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Utah Home School Laws

Utah Education Code: Relevant Homeschool Laws

Compulsory attendance – Between 6 and 18 years of age.

This is not intended to be legal advice and is distributed for information purposes only. Check for updates at your public library.

53A-11-101. Responsibility for minor required to attend school — Penalty for violation.

(1) For purposes of this part:

(a) “Absence” or “absent” means, consistent with Subsection (1)(b), failure of a school-age minor assigned to a class or class period to attend the entire class or class period.

(b) A school-age minor may not be considered absent under this part more than one time during one day.

(2) “Habitual truant” means a school-age minor who:
(a) is at least 12 years old;
(b) is subject to the requirements of Section 53A-11-101.5; and

(i) is truant at least ten times during one school year; or

(ii) fails to cooperate with efforts on the part of school authorities to resolve the minor’s attendance problem as required under Section 53A-11-103.

(3) “Minor” means a person under the age of 18 years.

(4) “Parent” includes:

(a) a custodial parent of the minor;
(b) a legally appointed guardian of a minor; or
(c) any other person purporting to exercise any authority over the minor which could be exercised by a person described in Subsection (4)(a) or (b).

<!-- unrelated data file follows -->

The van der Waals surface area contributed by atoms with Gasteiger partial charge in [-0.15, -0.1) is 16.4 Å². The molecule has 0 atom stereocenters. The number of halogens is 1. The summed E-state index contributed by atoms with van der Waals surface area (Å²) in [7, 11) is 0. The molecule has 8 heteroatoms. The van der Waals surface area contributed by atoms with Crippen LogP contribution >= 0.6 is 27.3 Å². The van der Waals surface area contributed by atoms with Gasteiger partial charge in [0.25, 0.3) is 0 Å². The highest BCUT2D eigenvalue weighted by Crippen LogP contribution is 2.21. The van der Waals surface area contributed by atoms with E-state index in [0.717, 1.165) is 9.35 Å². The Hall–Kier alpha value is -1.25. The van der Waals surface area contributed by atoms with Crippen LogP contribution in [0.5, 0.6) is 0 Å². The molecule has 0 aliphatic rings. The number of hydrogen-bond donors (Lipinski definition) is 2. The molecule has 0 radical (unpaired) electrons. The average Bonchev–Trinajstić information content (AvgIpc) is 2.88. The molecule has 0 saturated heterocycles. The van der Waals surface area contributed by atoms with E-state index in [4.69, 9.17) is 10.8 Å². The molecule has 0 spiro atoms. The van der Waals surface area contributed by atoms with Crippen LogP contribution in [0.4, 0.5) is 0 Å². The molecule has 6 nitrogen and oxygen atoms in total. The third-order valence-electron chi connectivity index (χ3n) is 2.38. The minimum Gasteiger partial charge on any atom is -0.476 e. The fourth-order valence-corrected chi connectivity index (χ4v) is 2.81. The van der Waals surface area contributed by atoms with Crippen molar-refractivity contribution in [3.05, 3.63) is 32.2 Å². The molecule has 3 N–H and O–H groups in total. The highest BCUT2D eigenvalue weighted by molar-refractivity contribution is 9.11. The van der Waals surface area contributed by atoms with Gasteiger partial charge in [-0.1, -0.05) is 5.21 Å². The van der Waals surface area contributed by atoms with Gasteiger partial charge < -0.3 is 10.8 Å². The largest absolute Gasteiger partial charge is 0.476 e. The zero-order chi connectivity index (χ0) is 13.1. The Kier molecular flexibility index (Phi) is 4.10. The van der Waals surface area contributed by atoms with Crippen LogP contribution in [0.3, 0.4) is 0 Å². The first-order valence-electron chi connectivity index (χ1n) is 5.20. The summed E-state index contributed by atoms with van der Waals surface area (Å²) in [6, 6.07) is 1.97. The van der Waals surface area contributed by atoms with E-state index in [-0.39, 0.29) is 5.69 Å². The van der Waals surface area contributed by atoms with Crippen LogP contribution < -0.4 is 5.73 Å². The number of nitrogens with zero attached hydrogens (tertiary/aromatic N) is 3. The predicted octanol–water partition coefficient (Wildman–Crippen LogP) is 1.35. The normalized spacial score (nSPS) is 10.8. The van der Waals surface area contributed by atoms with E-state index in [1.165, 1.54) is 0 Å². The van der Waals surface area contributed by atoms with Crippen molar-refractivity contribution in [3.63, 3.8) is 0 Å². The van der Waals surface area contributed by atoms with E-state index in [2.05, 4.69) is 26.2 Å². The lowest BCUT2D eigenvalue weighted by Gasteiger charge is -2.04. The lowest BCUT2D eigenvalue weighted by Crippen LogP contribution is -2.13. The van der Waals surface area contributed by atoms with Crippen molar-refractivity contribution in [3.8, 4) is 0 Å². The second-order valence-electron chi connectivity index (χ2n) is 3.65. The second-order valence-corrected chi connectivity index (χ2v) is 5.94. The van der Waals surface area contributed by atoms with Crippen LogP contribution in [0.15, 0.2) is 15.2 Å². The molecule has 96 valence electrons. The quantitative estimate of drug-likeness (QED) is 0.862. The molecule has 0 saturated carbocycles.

(5) “School-age minor” means a minor who:

(a) is at least six years old, but younger than 18 years old;
(b) is not emancipated.

(6) “School year” means the period of time designated by a local school board or local charter board as the school year for the school where the school-age minor:

(a) is enrolled; or
(b) should be enrolled, if the school-age
minor is not enrolled in school.

(7) “Truant” means absent without a valid excuse.

(8) “Truant minor” means a school-age minor who:

(a) is subject to the requirements of Section (5)”>53A-11-101.5 or 53A-11-101.7; and
(b) is truant.

(9) “Valid excuse” means:

(a) an illness;
(b) a family death;
(c) an approved school activity;
(d) an absence permitted by a school-age minor’s:

(i) individualized education program, developed pursuant to the Individuals with Disabilities Education Improvement Act of 2004, as amended;
(ii) accommodation plan, developed pursuant to Section 504 of the Rehabilitation Act of 1973, as amended; or

(e) any other excuse established as valid by a local school board, local charter board, or school district.

Amended by Chapter 81, 2007 General Session

Minors exempt from school attendance.


(a) A school-age minor may be excused from attendance by the local board of education and a parent exempted from application of Subsections 53A-11-101.5(2), (5), and (6) for any of the following  reasons:

(i) a minor over age 16 may receive a partial release from school to enter employment, or attend a trade school, if the minor has completed the eighth grade; or